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Title:Population genetics of the koala (Phascolarctos cinereus)
Author(s):Ruiz-Rodriguez, Christina
Advisor(s):Roca, Al
Department / Program:Animal Sciences
Discipline:Animal Sciences
Degree Granting Institution:University of Illinois at Urbana-Champaign
Subject(s):Population genetics
founder effect
animal sciences
genetic diversity
Abstract:The koala (Phascolarctos cinereus) is an arboreal marsupial native to Australia. Koalas can be found in eastern Australia in the states of Queensland, New South Wales, Victoria and South Australia. The koala is listed as ‘vulnerable’ in Queensland and New South Wales, while in South Australia the koala’s status is ‘rare’. In the United States, the species is listed as ‘threatened’ under the U.S Endangered Species Act. In the early 1900s, koala fur was a valuable commodity, and the high demand for their pelts resulted in the slaughter of millions of koalas across Australia. In an effort to reintroduce koalas to their former range, Victoria was gradually restocked with animals from French Island, which were descended from a small number of individuals. Because the koalas from French Island descended from a small number of founders this resulted in a widespread translocation of koalas with low genetic diversity. Koalas are currently threatened by loss of habitat and urbanization due to increasing growth of the human population. The goals of this study were: 1) to assess genetic diversity of the koala and 2) to determine the genetic structure of the koala. To achieve these goals, we sequenced 648 base pairs (bp) of the mitochondrial control region and developed 14 microsatellite markers. Queensland koala samples (N = 27) were collected from various United States zoos and are designated here as Queensland (zoo). Samples from wild koalas were collected from different localities in southern Australia, including: (BR) Brisbane Ranges (N = 23), (SR) Stony Rises (N = 24), (FI) French Island (N =1) and (KI) Kangaroo Island (N = 9). Mitochondrial control region haplotype diversity was extremely low in koalas from southern Australia. Koalas from BR, SR, FI and KI carried only haplotype (KCR1), compared to koalas from Queensland (zoo), which carried 8 haplotypes. We compared our 648 bp of koala mtDNA control region with previously published koala haplotypes from Houlden et al., (1999), and found one novel haplotype (KCR10) in our Queensland (zoo) koalas, all other mtDNA sequences matched haplotypes described by Houlden et al., (1999). Genotyping of 14 microsatellite markers showed low allelic diversity in koalas from BR and SR. Allelic diversity in koalas from BR and SR ranged from 2-5 alleles per locus. Three microsatellite markers (Phci21, Phci23 and Phci27) were monomorphic in BR, while two were monomorphic (Phci23 and Phci27) in SR. Allelic diversity for Queensland (zoo) koalas was much higher than for BR and SR koalas, with a range of 3-11 alleles per locus, and an average of 5 private alleles per locus. Observed heterozygosity ranged from a low Ho = 0.39 in koalas from BR to a high of Ho = 0.72 in the Queensland (zoo) koalas. One microsatellite marker (Phci17) deviated from Hardy-Weinberg equilibrium after Bonferroni correction (P < 0.0005). Linkage disequilibrium was detected after Bonferroni correction (P < 0.0005) in one marker Phci15. Modified Garza-Williamson values were low, and ranged from 0.11 to 0.62 in the BR and SR koalas, which suggested past population size reductions and loss of alleles after a bottleneck or founder effect. Population pairwise FST estimates showed significant genetic differentiation between the Queensland (zoo) koalas and the BR (FST = 0.32) and SR koalas (FST = 0.29). A low FST value was estimated between BR and SR koalas (FST = 0.02). Bayesian clustering analysis performed using STRUCTURE suggested the presence of two genetically distinct clusters: 1) Queensland (zoo) cluster, and 2) BR and SR cluster. Ad hoc methods to determine the number of partitions provided support for K = 2 for all models. Multivariate principal coordinate analysis (PCoA) implemented in GenAlEx was used to demonstrate genetic distinctiveness between koala populations. The PCoA determined two major groups based on the patterns found within a distance matrix generated by pairwise individual-by-individual comparisons. The first group was defined by koalas from Brisbane Ranges and Stony Rises, which overlapped on the first principal component. The second group consisted of koalas from Queensland (zoo), which were distinct from the southern koala group. The major patterns found by PCoA mirror the same clustering pattern as the one suggested in the STRUCTURE analysis. The PCoA analysis demonstrated the distinctiveness between Queensland (zoo) koalas and southern koalas. Our results showed that genetic diversity in koalas from southern Australia is low compared to koalas from Queensland (zoo). Limited haplotype and allelic diversity were revealed in koalas from BR, SR, FI and KI. Koalas in southern Australia have experienced severe population decline, which may have caused the loss of alleles from their gene pool. The translocation of koalas into BR and SR did not add any substantial genetic variation to the populations. The findings of this study may have implications for koala management in Australia and zoos in the US.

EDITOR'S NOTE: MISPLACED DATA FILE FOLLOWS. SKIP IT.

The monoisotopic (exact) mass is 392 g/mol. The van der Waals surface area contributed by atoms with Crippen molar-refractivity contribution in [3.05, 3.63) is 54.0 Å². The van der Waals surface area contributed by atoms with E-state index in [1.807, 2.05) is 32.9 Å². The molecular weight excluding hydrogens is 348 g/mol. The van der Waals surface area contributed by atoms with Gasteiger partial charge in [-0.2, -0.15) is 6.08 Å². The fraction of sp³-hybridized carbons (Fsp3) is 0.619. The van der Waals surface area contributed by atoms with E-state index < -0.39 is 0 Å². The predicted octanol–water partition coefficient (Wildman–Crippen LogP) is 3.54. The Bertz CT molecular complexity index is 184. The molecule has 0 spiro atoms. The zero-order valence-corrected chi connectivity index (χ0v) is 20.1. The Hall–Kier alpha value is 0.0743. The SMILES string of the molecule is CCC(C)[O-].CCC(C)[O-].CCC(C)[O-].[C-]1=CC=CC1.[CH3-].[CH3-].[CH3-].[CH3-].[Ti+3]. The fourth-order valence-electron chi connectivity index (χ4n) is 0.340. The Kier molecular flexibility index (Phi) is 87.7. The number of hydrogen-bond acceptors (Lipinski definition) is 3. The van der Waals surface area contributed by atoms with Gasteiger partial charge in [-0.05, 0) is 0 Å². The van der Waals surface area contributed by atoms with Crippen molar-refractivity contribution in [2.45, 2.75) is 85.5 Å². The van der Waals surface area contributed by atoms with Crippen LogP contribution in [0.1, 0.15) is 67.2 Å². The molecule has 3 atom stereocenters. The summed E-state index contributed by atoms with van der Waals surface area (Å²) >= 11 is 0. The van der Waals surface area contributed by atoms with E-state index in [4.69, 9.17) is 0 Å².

Issue Date:2015-01-21
Rights Information:Copyright 2015 Christina T.Ruiz-Rodriguez
Date Available in IDEALS:2015-01-21
Date Deposited:2014-12

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